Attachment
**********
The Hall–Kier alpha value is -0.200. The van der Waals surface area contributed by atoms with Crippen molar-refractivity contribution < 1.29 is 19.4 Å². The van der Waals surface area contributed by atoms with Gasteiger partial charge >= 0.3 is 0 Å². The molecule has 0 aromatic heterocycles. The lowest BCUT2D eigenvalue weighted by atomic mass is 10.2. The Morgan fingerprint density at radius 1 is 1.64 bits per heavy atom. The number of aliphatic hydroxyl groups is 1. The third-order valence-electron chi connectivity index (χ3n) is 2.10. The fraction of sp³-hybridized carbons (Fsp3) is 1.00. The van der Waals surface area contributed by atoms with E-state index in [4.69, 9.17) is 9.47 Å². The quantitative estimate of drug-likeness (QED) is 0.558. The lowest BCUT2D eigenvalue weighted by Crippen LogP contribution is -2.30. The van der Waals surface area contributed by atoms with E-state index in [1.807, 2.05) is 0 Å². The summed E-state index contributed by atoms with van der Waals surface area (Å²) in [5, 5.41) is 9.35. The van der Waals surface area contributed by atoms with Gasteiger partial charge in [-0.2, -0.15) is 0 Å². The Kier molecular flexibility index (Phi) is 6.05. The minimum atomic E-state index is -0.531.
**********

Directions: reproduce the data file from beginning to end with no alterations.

The Hall–Kier alpha value is -0.200. The van der Waals surface area contributed by atoms with Crippen molar-refractivity contribution < 1.29 is 19.4 Å². The van der Waals surface area contributed by atoms with Gasteiger partial charge >= 0.3 is 0 Å². The molecule has 0 aromatic heterocycles. The lowest BCUT2D eigenvalue weighted by atomic mass is 10.2. The Morgan fingerprint density at radius 1 is 1.64 bits per heavy atom. The number of aliphatic hydroxyl groups is 1. The third-order valence-electron chi connectivity index (χ3n) is 2.10. The fraction of sp³-hybridized carbons (Fsp3) is 1.00. The van der Waals surface area contributed by atoms with E-state index in [4.69, 9.17) is 9.47 Å². The quantitative estimate of drug-likeness (QED) is 0.558. The lowest BCUT2D eigenvalue weighted by Crippen LogP contribution is -2.30. The van der Waals surface area contributed by atoms with E-state index in [1.807, 2.05) is 0 Å². The summed E-state index contributed by atoms with van der Waals surface area (Å²) in [5, 5.41) is 9.35. The van der Waals surface area contributed by atoms with Gasteiger partial charge in [-0.2, -0.15) is 0 Å². The Kier molecular flexibility index (Phi) is 6.05. The minimum atomic E-state index is -0.531.